For all his giant reputation in the design industry, Alberto Alessi is actually a shy man, more comfortable sitting on the terrace with a cigar and a few close friends than working a room. He’s not all that comfortable speaking English, and not fond of travel, preferring to stay at his newly renovated house near Lake Orta, north of Milan, tending his vineyards of pinot noir and chardonnay grapes.
So his recent tour of the U.S. was a challenge, with hordes of Alessi groupies rushing forward with cameras, business cards, and portfolios after every talk, eager to make contact with the man who, perhaps more than any other, has defined Italian product design in the late 21st century. Unfailingly gracious, he endured it all with good humor and boundless patience.
The final stop on a tour that took him from Milwaukee to Philadelphia (where he launched a new show, “Alessi: Ethical and Radical” at the Philadelphia Museum of Art) ) to New York, ended at the Cooper Hewitt National Design Museum, where he revealed his mischievous side with a slide-show and talk on the highs — and lows — of his storied company. And he demonstrated that, like his best designers, he’s a man “who can truly smell the spirit of his times.”
[Richard Sapper’s famed Alessi Kettle]
On the famous Richard Sapper 9091 Kettle (which Alessi ‘played’ for the audience):
Sapper wanted to design a kettle that was multi-sensorial. He wanted the spout to make a melody when the water boiled that sounded like the steamboats on the river near his family home in a village near Stuttgart. We worked for a year and a half, and couldn’t do it. One year later, Sapper’s sister discovered an artisan who produced valves that made the perfect musical note, “la.” It wasn’t what Sapper really wanted. Germans are hard to change. But we found a way to do the valves in “mi” and “si,” and he finally accepted a compromise. The kettle is still in production. But if the water you use has a lot of lime, the pipes oxidize and it won’t work anymore. You can still make tea, but not with the music.”
On his own “big idea” to do limited edition products that were more art than design — like a project with Dali that involved dozens of fish hooks mounted on wood, but no obvious function.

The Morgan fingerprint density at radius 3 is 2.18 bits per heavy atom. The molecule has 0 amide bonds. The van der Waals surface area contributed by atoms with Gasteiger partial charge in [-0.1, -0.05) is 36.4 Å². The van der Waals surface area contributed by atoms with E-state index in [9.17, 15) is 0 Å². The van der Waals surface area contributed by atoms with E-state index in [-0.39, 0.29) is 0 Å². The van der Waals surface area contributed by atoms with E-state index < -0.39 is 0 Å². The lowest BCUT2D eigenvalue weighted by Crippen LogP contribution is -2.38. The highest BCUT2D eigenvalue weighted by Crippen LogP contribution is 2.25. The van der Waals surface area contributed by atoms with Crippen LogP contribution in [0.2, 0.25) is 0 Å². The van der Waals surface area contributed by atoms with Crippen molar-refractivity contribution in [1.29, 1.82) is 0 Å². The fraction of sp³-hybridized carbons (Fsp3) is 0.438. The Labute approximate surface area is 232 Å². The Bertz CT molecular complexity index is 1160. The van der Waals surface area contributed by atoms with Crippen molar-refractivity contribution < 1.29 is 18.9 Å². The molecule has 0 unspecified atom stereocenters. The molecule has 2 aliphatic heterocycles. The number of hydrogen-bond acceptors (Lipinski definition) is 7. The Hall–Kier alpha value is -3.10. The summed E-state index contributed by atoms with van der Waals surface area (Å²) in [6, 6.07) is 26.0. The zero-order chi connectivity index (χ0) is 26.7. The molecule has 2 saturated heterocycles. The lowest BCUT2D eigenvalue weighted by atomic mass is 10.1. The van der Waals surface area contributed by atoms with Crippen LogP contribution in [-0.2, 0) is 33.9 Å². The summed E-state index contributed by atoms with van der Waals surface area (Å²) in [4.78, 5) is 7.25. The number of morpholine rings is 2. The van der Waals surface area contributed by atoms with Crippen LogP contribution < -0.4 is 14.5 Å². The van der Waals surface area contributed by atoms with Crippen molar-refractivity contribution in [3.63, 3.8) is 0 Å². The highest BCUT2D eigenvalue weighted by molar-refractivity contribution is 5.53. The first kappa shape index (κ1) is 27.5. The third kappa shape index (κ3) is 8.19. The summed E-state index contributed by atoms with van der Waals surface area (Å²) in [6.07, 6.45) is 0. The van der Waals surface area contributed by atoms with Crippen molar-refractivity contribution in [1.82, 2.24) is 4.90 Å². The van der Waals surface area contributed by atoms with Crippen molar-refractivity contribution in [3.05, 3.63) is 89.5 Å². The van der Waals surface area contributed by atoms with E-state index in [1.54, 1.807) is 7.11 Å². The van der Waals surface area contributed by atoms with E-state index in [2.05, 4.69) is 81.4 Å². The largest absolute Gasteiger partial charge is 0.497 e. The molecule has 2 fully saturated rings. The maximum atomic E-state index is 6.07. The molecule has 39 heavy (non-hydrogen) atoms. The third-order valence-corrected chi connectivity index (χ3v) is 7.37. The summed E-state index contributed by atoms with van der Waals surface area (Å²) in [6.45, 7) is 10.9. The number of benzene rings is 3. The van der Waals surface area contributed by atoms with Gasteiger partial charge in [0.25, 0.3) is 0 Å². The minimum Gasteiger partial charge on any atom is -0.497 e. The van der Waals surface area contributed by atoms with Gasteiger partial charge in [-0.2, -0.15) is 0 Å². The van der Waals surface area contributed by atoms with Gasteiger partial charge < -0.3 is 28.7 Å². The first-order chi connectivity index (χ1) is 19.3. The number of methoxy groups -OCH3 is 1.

It was a big fiasco. Customers showed no interest in my work. My father stopped me from doing any more. We still have 50,000 of those in stock somewhere.
[Mendini’s Anna G corkscrew]
Mendini was always proud to design things that didn’t sell. He thought that showed that he was too sophisticated for the public. But he made the mistake of his life when he designed the “Anna G.” corkscrew which became an Alessi best-seller for more than 20 years.
[Rossi’s square pot, for square vegetables]
On Aldo Rossi:
Rossi’s square pot for Alessi was his homage to the Mies van der Rohe idea that form should follow function. This pot was perfect for boiling cubic tomatoes.
On Philippe Starck (showing a picture of Starck in his 20s, and a picture of him today):
Perhaps this is the miracle of surgery, but time is passing for Starck in not the same way as the rest of us.
On Starck’s famous “Hot Bertaa” teakettle (pictured above):
This is Starck’s kettle that is famous for not working. Every year, we get some Japanese customers who want us to produce it. We don’t.
On Enzo Mari‘s green campaign:
Mari thought that Alessi should prove its green credentials by producing a vase out of recycled plastic bottles. But by the time we figured out how to do it, it was clear the value was not enough to cover its production costs. So instead we published a little instruction booklet that told you how to produce the vase yourself. It comes with a label that you can attach, so you can say you have a real Enzo Mari vase by Alessi.
On his approach to the next decade:
In the next decade, we’re trying to be both ethical and radical. Two opposite poles. We’re trying to be more ethical with our new simplicity, and more radical by being more free toward the expressiveness of our designers.
On taking risks:
We operate on a borderline theory. We try to live on the edge between the possible and the not possible: between projects that are new and popular, and projects that people won’t understand. The border isn’t clearly marked, and we can’t fill it with market research. We rely on our own sensibilities, our own intuition, and unlike most companies, we take risks. The companies that don’t, become homogeneous and boring and unpoetic. If you can go up to the borderline without falling in, you can create a market that will be beneficial for your company and make a good contribution to consumer society.